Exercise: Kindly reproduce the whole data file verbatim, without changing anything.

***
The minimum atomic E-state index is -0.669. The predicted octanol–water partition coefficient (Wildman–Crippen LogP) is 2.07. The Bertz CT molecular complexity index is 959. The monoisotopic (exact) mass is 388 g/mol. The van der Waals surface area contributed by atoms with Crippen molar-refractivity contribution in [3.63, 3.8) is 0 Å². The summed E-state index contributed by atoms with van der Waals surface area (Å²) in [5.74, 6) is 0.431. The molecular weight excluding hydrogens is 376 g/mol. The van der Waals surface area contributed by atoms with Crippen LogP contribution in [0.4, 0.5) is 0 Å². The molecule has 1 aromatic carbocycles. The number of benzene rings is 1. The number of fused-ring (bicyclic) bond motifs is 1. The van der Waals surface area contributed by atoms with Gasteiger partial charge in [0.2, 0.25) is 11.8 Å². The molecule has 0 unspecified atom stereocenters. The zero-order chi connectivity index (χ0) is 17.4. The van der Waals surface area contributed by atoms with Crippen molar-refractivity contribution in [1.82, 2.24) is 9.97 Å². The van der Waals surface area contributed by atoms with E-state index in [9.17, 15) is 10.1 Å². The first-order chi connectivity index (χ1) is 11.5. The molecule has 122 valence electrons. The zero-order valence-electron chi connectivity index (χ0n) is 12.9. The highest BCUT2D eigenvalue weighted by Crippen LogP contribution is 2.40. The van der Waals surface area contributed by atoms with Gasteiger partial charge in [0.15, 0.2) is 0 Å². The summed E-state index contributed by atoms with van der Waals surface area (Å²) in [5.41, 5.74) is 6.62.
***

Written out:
The minimum atomic E-state index is -0.669. The predicted octanol–water partition coefficient (Wildman–Crippen LogP) is 2.07. The Bertz CT molecular complexity index is 959. The monoisotopic (exact) mass is 388 g/mol. The van der Waals surface area contributed by atoms with Crippen molar-refractivity contribution in [3.63, 3.8) is 0 Å². The summed E-state index contributed by atoms with van der Waals surface area (Å²) in [5.74, 6) is 0.431. The molecular weight excluding hydrogens is 376 g/mol. The van der Waals surface area contributed by atoms with Crippen LogP contribution in [0.4, 0.5) is 0 Å². The molecule has 1 aromatic carbocycles. The number of benzene rings is 1. The number of fused-ring (bicyclic) bond motifs is 1. The van der Waals surface area contributed by atoms with Gasteiger partial charge in [0.2, 0.25) is 11.8 Å². The molecule has 0 unspecified atom stereocenters. The zero-order chi connectivity index (χ0) is 17.4. The van der Waals surface area contributed by atoms with Crippen molar-refractivity contribution in [1.82, 2.24) is 9.97 Å². The van der Waals surface area contributed by atoms with E-state index in [9.17, 15) is 10.1 Å². The first-order chi connectivity index (χ1) is 11.5. The molecule has 122 valence electrons. The zero-order valence-electron chi connectivity index (χ0n) is 12.9. The highest BCUT2D eigenvalue weighted by Crippen LogP contribution is 2.40. The van der Waals surface area contributed by atoms with Gasteiger partial charge in [0.15, 0.2) is 0 Å². The summed E-state index contributed by atoms with van der Waals surface area (Å²) in [5.41, 5.74) is 6.62.